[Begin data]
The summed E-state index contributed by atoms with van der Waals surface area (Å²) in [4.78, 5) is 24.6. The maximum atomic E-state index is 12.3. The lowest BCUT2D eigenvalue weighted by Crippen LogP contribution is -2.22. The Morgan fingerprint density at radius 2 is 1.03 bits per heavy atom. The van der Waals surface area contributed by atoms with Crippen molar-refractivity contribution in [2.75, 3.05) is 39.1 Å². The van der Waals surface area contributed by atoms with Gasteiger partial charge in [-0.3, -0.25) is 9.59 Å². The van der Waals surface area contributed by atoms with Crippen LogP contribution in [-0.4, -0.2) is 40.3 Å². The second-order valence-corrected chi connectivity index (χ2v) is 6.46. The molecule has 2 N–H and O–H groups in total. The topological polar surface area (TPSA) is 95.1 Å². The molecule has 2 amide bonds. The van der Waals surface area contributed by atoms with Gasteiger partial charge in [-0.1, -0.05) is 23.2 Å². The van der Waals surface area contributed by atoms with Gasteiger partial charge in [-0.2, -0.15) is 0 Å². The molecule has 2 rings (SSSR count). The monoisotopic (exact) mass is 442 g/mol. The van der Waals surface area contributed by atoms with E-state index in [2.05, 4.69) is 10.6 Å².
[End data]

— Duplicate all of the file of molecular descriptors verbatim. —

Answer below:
The summed E-state index contributed by atoms with van der Waals surface area (Å²) in [4.78, 5) is 24.6. The maximum atomic E-state index is 12.3. The lowest BCUT2D eigenvalue weighted by Crippen LogP contribution is -2.22. The Morgan fingerprint density at radius 2 is 1.03 bits per heavy atom. The van der Waals surface area contributed by atoms with Crippen molar-refractivity contribution in [2.75, 3.05) is 39.1 Å². The van der Waals surface area contributed by atoms with Gasteiger partial charge in [-0.3, -0.25) is 9.59 Å². The van der Waals surface area contributed by atoms with Crippen LogP contribution in [-0.4, -0.2) is 40.3 Å². The second-order valence-corrected chi connectivity index (χ2v) is 6.46. The molecule has 2 N–H and O–H groups in total. The topological polar surface area (TPSA) is 95.1 Å². The molecule has 2 amide bonds. The van der Waals surface area contributed by atoms with Gasteiger partial charge in [-0.1, -0.05) is 23.2 Å². The van der Waals surface area contributed by atoms with Gasteiger partial charge in [-0.2, -0.15) is 0 Å². The molecule has 2 rings (SSSR count). The monoisotopic (exact) mass is 442 g/mol. The van der Waals surface area contributed by atoms with E-state index in [2.05, 4.69) is 10.6 Å².